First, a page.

Characterization of temperature-sensing and PIP2-regulation of TRPV1 ion channel at the C-terminal domain using NMR spectroscopy and Molecular Dynamics Simulations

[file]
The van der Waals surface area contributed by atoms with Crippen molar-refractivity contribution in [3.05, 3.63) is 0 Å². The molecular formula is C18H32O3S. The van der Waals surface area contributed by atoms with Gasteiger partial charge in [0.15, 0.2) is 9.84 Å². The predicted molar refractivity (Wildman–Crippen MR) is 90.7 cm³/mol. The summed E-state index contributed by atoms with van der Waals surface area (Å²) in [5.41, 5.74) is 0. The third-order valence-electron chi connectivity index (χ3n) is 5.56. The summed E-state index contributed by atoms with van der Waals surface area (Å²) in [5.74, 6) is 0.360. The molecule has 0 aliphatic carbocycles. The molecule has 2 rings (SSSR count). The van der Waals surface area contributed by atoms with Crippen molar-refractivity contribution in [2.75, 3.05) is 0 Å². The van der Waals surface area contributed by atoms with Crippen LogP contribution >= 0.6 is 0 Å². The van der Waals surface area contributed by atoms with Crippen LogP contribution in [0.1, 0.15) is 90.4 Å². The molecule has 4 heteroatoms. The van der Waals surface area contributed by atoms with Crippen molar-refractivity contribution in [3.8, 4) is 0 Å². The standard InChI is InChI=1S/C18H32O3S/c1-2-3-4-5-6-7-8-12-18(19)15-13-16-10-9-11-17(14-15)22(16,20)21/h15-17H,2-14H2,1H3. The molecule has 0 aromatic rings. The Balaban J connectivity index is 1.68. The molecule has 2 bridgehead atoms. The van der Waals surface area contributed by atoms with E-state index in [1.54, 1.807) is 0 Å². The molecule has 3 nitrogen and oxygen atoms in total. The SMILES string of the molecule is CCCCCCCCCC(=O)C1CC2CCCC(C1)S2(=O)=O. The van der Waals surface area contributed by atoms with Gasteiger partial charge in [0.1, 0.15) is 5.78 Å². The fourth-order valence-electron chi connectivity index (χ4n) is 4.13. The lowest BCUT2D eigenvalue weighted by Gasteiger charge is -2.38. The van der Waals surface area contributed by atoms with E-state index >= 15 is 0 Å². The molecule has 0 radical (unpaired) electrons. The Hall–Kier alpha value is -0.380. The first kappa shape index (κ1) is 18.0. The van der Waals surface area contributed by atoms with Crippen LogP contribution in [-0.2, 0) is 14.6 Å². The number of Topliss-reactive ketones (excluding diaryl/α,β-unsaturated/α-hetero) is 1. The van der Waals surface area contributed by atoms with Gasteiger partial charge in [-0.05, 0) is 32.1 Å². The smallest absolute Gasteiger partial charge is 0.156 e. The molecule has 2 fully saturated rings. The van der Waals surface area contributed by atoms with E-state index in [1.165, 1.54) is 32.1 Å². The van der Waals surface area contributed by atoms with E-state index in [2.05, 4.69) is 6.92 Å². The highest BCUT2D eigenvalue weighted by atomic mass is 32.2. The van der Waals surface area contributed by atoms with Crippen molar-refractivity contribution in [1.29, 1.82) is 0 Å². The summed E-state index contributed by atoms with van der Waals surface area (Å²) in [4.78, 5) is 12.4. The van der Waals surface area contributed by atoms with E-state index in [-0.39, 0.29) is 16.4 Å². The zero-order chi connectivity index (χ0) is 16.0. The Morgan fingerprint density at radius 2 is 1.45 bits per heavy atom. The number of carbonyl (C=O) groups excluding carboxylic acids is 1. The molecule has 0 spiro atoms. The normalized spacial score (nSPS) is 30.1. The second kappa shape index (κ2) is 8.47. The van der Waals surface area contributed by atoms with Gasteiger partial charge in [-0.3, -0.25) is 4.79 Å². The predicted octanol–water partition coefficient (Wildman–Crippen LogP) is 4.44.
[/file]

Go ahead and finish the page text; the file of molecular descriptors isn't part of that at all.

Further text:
Transient receptor potential (TRP) channels are receptors of stimulating signals, such as temperature, taste, odor, and chemo- and mechano-stimuli. Temperature sensing TRP channels coincidently function as pain receptors, and are potential targets for substances of abuse, including alcohol and illicit drugs. TRP vanilloid type 1 (TRPV1) channel is activated by heat (>43 °C) and capsaicin under the tight regulation of membrane-associated second messenger, PIP2 (phosphatidylinositol-4,5-bisphosphate), responds to noxious stimuli and inflammatory substances, and could potentially modulate effects of alcohol and drugs of abuse. Despite the crucial roles in mediating signal transductions at both peripheral and central nervous systems, TRP channels are poorly understood in the context of structures and mechanisms. In this letter, we describe our initial structural characterization of the TRPV1 C-terminal domain, the putative temperature sensing and PIP2-regulatory domain, using NMR spectroscopy and molecular dynamics simulations. Both experimental and computational models suggest the C-terminal domain is intrinsically unstructured at room temperature with and without lipid bicelles. Elevated temperature and PIP2-binding can induce substantial conformational changes and formation of considerable secondary structural components in the C-terminal domain, which could be transduced to the transmembrane domain to potentially sensitize the channel.